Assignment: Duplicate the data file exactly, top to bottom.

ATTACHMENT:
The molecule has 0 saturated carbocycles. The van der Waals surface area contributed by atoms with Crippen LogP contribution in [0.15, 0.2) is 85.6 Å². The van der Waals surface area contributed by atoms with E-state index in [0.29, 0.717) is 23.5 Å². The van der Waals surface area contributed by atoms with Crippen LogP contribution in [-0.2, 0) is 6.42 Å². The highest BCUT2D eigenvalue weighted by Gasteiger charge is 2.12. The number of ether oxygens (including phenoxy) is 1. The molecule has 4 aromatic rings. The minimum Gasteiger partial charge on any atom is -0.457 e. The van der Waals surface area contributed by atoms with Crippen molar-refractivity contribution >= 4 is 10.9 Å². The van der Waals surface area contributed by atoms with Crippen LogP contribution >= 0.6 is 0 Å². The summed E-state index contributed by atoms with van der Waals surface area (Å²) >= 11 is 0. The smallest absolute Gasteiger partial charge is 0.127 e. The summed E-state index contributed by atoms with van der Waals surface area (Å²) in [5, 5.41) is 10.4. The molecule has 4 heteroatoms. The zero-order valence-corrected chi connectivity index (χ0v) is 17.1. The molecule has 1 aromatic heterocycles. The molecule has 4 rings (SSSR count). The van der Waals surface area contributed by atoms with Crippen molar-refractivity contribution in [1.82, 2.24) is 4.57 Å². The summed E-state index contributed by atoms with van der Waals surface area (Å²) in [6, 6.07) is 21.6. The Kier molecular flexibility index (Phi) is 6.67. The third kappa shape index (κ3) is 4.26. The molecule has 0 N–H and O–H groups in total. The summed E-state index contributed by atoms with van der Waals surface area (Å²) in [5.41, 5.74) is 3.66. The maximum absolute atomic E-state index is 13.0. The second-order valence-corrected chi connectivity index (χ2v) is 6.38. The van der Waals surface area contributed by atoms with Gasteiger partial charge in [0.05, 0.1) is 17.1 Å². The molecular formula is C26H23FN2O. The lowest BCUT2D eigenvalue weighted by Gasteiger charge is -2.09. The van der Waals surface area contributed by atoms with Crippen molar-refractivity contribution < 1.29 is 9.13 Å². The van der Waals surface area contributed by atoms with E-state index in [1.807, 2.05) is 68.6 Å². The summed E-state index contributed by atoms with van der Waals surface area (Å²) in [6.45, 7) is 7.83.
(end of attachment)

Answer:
The molecule has 0 saturated carbocycles. The van der Waals surface area contributed by atoms with Crippen LogP contribution in [0.15, 0.2) is 85.6 Å². The van der Waals surface area contributed by atoms with E-state index in [0.29, 0.717) is 23.5 Å². The van der Waals surface area contributed by atoms with Crippen LogP contribution in [-0.2, 0) is 6.42 Å². The highest BCUT2D eigenvalue weighted by Gasteiger charge is 2.12. The number of ether oxygens (including phenoxy) is 1. The molecule has 4 aromatic rings. The minimum Gasteiger partial charge on any atom is -0.457 e. The van der Waals surface area contributed by atoms with Crippen molar-refractivity contribution >= 4 is 10.9 Å². The van der Waals surface area contributed by atoms with Crippen LogP contribution >= 0.6 is 0 Å². The summed E-state index contributed by atoms with van der Waals surface area (Å²) >= 11 is 0. The smallest absolute Gasteiger partial charge is 0.127 e. The summed E-state index contributed by atoms with van der Waals surface area (Å²) in [5, 5.41) is 10.4. The molecule has 4 heteroatoms. The zero-order valence-corrected chi connectivity index (χ0v) is 17.1. The molecule has 1 aromatic heterocycles. The molecule has 4 rings (SSSR count). The van der Waals surface area contributed by atoms with Crippen molar-refractivity contribution in [1.82, 2.24) is 4.57 Å². The summed E-state index contributed by atoms with van der Waals surface area (Å²) in [6, 6.07) is 21.6. The Kier molecular flexibility index (Phi) is 6.67. The third kappa shape index (κ3) is 4.26. The molecule has 0 N–H and O–H groups in total. The summed E-state index contributed by atoms with van der Waals surface area (Å²) in [5.41, 5.74) is 3.66. The maximum absolute atomic E-state index is 13.0. The second-order valence-corrected chi connectivity index (χ2v) is 6.38. The van der Waals surface area contributed by atoms with Gasteiger partial charge in [0.05, 0.1) is 17.1 Å². The molecular formula is C26H23FN2O. The lowest BCUT2D eigenvalue weighted by Gasteiger charge is -2.09. The van der Waals surface area contributed by atoms with Crippen molar-refractivity contribution < 1.29 is 9.13 Å². The van der Waals surface area contributed by atoms with E-state index in [1.807, 2.05) is 68.6 Å². The summed E-state index contributed by atoms with van der Waals surface area (Å²) in [6.45, 7) is 7.83.